The Twelve Days of Christmas Folklore & History: The Seventh Day

On the seventh day of my Christmas Holidays my employer gave to me…seven Yule logs burning in an open fire.

Dating back to at least the medieval ages – the tradition of the “Yule Log” involves a specially chosen log (off times a whole tree) being placed in the family hearth; to feed the fire throughout “The 12 Days of Christmas”. (But more about that later.)

Afterwards the remains of the log would be placed under the bed for luck and protection against threats of lightning and fire itself. Some people even believed that by counting the sparks off the log, they could read their future.

Some say the tradition is Nordic in origin; and indeed “Yule” was a winter festival celebrated in Scandinavia, and many other parts of Northern Europe, in particular Germany and England.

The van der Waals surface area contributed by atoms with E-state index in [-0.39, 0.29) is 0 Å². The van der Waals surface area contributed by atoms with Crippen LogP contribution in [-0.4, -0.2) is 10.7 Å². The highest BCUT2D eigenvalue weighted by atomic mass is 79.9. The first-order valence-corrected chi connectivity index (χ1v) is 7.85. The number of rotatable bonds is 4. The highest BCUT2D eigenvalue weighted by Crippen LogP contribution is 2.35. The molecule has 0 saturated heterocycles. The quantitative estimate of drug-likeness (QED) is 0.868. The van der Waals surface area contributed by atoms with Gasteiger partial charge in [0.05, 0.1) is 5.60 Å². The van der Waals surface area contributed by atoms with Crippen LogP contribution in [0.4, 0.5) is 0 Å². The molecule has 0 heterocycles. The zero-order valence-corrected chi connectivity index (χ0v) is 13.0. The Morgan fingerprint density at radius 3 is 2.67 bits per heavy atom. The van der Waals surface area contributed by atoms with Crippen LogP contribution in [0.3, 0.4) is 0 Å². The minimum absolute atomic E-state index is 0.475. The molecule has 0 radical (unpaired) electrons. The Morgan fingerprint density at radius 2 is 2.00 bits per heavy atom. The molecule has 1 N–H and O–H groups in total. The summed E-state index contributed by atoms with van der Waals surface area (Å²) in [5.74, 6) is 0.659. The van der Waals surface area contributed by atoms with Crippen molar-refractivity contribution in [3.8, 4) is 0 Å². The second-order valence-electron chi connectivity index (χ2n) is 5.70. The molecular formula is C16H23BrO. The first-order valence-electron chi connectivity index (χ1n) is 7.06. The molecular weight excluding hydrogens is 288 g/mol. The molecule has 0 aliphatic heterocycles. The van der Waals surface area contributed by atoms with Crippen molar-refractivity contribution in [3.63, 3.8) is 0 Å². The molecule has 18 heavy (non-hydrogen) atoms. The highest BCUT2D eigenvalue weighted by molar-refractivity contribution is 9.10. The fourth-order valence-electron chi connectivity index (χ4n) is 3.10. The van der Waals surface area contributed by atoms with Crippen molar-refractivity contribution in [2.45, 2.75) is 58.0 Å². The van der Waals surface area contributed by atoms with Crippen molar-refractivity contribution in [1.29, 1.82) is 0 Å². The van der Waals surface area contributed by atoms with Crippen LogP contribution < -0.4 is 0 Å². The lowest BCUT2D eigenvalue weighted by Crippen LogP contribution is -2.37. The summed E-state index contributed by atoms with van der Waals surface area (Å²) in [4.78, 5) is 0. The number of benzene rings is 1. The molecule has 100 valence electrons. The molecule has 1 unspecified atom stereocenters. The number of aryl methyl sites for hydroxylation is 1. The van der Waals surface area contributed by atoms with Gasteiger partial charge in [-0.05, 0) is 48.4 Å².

The first written mention of the practice dates back to 1648, where it is referred to as a “Christmas Log” in a poetry collection by Robert Herrick.

As for my myself I was always more familiar with the term in regards to Chocolate Yule Logs.

We had the most delicious vegan log one year. You never know, might have one this year as well.

As usual if I’ve gotten anything wrong, please mention it down below in the comments. It’s why I have them.

If you’ve enjoyed this Christmas Folklore / tradition titbit, why not Follow the Wee blog if you haven’t already. And remember to check me out on TwitterInstagramPinterestGoodreadsTumblrTikTokKofi and Facebook. Until Next time Wee Readers, have a very bonny day and a very merry Holiday season. Remember to sign up to the Wee Mailing List to receive the final days of the Blog series.

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